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Sara Bellum

Remember all the noise about the bad economy and how Congress was passing a "Stimulus Act" to help? The name of this bill is the "American Reinvestment and Recovery Act (ARRA)". The idea is to give stimulus money to government agencies, who can then send it out around the country to save jobs or create new ones. As a government agency, NIDA got more than $260 million through ARRA to support more research projects on drug abuse and addiction. Some of that money has already been used to support students who are working this summer in science labs around the country. Here are some other projects that ARRA money is helping with:

Dr. Beth NeSmith conducting experiment.

Dr. Beth NeSmith, assistant professor at the Medical College of Georgia School of Nursing, is among the first in the Nation to receive NIDA's stimulus funding and will study kidney damage in local cocaine users.

  • In Cincinnati, 250 teenage girls will participate in a study that looks at how stress, depression, and smoking could affect bone health. Results could help educate girls about how smoking affects their bones, so that fewer girls will start.
  • In New York, scientists will use NIDA's ARRA money to see if parents can be trained with online programs to help them communicate better with their teens.
  • In Seattle, Washington, researchers will use ARRA money to figure out better ways to help college students hooked on marijuana to stop using the drug and focus on a healthy lifestyle instead.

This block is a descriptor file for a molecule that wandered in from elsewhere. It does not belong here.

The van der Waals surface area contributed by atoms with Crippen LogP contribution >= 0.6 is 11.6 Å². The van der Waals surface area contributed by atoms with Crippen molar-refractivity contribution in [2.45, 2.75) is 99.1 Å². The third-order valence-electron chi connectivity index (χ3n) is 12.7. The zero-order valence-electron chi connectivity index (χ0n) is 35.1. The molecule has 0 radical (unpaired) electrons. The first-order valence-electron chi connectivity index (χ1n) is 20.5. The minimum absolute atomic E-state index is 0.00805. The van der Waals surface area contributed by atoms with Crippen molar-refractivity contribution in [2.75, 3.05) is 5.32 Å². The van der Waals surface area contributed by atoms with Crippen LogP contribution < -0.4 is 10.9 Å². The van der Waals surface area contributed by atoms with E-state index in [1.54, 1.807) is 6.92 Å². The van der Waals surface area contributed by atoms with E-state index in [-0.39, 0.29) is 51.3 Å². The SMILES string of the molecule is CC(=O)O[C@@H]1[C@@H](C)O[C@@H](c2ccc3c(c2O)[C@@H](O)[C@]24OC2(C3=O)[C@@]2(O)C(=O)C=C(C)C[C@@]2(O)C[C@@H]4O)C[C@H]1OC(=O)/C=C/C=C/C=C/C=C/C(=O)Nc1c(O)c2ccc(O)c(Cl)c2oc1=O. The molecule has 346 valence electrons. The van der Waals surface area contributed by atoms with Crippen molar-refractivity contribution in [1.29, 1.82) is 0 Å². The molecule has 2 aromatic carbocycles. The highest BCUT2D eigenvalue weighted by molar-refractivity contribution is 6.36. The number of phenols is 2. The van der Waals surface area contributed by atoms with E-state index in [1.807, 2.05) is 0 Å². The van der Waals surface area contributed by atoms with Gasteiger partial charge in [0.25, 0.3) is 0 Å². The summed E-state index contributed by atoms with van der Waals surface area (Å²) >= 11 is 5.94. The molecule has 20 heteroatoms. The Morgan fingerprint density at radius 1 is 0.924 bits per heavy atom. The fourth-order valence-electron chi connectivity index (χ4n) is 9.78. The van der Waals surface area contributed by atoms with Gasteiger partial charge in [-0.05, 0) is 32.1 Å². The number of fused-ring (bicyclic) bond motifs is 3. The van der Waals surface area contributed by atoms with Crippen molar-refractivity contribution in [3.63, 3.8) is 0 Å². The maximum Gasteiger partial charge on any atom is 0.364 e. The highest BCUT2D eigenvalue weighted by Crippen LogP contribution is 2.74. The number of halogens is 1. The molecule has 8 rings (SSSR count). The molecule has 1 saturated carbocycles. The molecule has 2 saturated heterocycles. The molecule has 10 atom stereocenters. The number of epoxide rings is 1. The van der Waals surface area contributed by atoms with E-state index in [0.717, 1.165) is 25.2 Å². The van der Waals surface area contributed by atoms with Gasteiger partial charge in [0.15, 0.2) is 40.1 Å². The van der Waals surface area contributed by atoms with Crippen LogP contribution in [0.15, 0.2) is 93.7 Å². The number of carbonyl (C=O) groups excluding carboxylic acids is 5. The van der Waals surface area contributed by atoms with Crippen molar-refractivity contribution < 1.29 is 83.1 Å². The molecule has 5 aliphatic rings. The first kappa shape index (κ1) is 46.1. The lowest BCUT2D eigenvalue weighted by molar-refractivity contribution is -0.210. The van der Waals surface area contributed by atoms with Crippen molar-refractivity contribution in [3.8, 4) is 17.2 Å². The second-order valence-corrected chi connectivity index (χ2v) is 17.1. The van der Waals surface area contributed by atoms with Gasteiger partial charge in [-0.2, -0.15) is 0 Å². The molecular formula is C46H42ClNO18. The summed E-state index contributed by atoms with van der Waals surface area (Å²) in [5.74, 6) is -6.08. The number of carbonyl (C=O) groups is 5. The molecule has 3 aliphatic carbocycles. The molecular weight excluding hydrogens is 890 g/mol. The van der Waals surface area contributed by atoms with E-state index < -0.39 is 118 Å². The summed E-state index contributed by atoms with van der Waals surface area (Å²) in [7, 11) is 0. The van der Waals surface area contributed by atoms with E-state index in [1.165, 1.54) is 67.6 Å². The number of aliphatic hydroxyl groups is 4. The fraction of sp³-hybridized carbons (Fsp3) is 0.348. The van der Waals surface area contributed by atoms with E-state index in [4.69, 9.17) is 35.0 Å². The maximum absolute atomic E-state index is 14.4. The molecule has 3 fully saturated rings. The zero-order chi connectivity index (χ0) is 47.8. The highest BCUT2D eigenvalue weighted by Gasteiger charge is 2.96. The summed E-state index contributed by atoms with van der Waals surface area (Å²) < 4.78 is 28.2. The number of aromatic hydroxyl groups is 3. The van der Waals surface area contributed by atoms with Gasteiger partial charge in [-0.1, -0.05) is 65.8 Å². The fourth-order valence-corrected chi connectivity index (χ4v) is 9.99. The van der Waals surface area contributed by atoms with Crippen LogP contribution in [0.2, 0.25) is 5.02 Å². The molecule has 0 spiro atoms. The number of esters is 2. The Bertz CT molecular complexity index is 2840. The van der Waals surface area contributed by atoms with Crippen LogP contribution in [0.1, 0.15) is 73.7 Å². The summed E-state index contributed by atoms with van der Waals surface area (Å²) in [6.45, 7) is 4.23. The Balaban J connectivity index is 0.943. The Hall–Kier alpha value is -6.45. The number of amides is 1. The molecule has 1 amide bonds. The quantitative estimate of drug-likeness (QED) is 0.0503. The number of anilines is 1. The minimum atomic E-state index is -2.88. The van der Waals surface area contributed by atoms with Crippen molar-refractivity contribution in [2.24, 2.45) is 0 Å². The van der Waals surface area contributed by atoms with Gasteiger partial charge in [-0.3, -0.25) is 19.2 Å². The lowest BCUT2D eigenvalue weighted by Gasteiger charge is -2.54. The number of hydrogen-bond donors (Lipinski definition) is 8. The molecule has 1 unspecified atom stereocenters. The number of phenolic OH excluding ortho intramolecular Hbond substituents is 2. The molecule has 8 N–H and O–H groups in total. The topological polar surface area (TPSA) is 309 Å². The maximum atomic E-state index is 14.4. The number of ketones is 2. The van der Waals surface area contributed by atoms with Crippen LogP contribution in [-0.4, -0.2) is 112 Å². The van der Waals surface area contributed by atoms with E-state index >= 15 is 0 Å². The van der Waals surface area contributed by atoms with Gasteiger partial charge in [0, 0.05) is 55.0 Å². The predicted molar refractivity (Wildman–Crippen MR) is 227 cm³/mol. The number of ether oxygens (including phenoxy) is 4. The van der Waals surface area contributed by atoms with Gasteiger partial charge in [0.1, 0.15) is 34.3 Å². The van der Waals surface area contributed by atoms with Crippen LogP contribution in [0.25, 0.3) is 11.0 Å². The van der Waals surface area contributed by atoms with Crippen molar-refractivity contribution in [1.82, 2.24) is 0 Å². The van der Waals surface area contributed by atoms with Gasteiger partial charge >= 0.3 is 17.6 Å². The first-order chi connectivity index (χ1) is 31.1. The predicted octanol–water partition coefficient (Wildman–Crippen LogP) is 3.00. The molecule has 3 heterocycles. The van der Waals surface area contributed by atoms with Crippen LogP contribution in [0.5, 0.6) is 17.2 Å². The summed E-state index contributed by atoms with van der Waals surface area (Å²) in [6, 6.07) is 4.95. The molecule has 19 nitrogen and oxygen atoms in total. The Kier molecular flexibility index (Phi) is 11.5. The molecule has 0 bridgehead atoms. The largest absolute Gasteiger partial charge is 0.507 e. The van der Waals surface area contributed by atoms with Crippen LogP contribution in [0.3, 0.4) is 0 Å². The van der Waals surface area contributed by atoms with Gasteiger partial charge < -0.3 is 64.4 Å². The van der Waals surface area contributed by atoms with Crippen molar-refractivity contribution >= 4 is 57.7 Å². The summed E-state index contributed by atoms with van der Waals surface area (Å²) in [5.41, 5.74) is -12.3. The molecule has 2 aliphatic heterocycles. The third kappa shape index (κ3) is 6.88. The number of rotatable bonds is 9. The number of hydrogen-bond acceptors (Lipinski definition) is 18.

• And in Augusta, Georgia, scientists like Dr. Beth NeSmith (see photo) will be looking at kidney damage caused by cocaine use.

These are just a few examples of thousands of projects that NIDA will support around the country using ARRA money. Since NIDA is just one of the 27 Institutes and Offices at the National Institutes of Health, you can imagine how many people in the U.S. are benefiting—both people working in the labs, and patients who will hopefully end up a little closer to a cure. The Sara Bellum Blog thinks that's a really "stimulating" idea.

Comments posted to the Drugs & Health Blog are from the general public and may contain inaccurate information. They do not represent the views of NIDA or any other federal government entity.


I agree. Strongly. No doubt about it.

I take my hat off to NIDA. Keep up the good work. My family was broken due to drugs. People need help and need to know what drugs do to them

Giving supports to various research institute is a big help to increase the range of their studies. The wider they took the more accuracy and the more information they can get and provide to the public. This information also is a big help for the improvements of health welfare of the public involve.

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